The contemporary revitalization of shamanism as well as the incorporation of shamanic elements into many New Age movements makes it high time for a new comprehensive assessment of the tradition. In Introduction to Shamanism University of Wisconsin at Madison Professor of Scandinavian Studies Thomas Dubois provides a scholarly yet readily comprehensible study of the history practices and current status of shamanism—defined as “spiritual travel characterized by various culturally recognized and defined trance states” centered around a communally recognized professional who cultivates personal relations with helping spirits.
Dubois marches logically through shamanism’s history and rituals directing special attention to shamanic ceremonies music implements and verbal art and providing captivating accounts of various shamans’ trance experiences. The strongest aspect of Introduction to Shamanism is an outgrowth of these accounts: the great geographic diversity from which the author draws colorful examples of traditional practices. Although the pages of the book are filled with cases from places like Scandinavia and Alaska drawing on Dubois’s own research and that of many others readers attracted to more out-of-the-way regions will not be disappointed. Dubois includes examples from areas as far-flung as eastern Peru the Trobriand Islands near New Guinea and remote eastern Siberia—an area with a particularly rich history of shamanism. A quite detailed index helps pinpoint locations and practices of particular interest within the text.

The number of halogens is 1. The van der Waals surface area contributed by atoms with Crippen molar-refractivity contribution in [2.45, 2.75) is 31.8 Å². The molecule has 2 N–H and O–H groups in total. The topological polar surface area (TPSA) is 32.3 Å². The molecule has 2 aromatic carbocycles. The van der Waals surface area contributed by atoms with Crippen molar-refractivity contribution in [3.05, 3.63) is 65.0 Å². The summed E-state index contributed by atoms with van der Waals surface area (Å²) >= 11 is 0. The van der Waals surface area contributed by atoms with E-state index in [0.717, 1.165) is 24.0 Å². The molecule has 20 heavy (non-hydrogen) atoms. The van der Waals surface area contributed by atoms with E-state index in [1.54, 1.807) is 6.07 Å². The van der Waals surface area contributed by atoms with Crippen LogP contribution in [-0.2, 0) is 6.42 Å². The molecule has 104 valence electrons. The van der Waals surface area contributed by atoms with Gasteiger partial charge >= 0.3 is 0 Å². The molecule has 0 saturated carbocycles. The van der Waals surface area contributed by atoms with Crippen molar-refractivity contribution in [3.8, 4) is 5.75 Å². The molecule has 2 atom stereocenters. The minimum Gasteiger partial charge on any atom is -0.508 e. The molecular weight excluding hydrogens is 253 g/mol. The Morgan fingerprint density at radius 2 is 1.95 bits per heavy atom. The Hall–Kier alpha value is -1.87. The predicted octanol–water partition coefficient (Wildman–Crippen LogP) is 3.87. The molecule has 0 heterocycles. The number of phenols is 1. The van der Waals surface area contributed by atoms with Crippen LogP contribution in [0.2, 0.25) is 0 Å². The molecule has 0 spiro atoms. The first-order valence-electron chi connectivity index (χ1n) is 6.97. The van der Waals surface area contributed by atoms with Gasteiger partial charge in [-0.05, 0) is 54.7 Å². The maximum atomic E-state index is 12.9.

Dubois ably tackles the biggest challenge that this broad array of cases presents: imposing order on the wide variety of different expressions of shamanism. He usually makes clear which shamanic elements (such as a belief in spirits’ interference in human lives) are common across cultures and which other ones (such as particular uses of music poetry and mind-altering substances in ceremonies) show wide diversity. In so doing however the book devotes far more attention to shamans themselves than to the distinct experiences of believers who do not communicate directly with spirits but rely on shamans to do so on their behalf.
The author’s expertise in Nordic culture may drive his focus on Christian contact with shamanism—especially organized Christian efforts during recent centuries to stamp it out—when he addresses adherents’ interactions with other religious traditions. The text sees minimal coverage of relations between shamanism and Islam for example. But even here in an area of less emphasis Dubois still manages to relate fascinating tidbits like how Central Asian dervishes of mystical Sufi Islam have incorporated shamanic practices.
Introduction to Shamanism will appeal to readers interested in learning the basics about these beliefs as well as those seeking a thorough academic survey of shamanic culture and religious practices.
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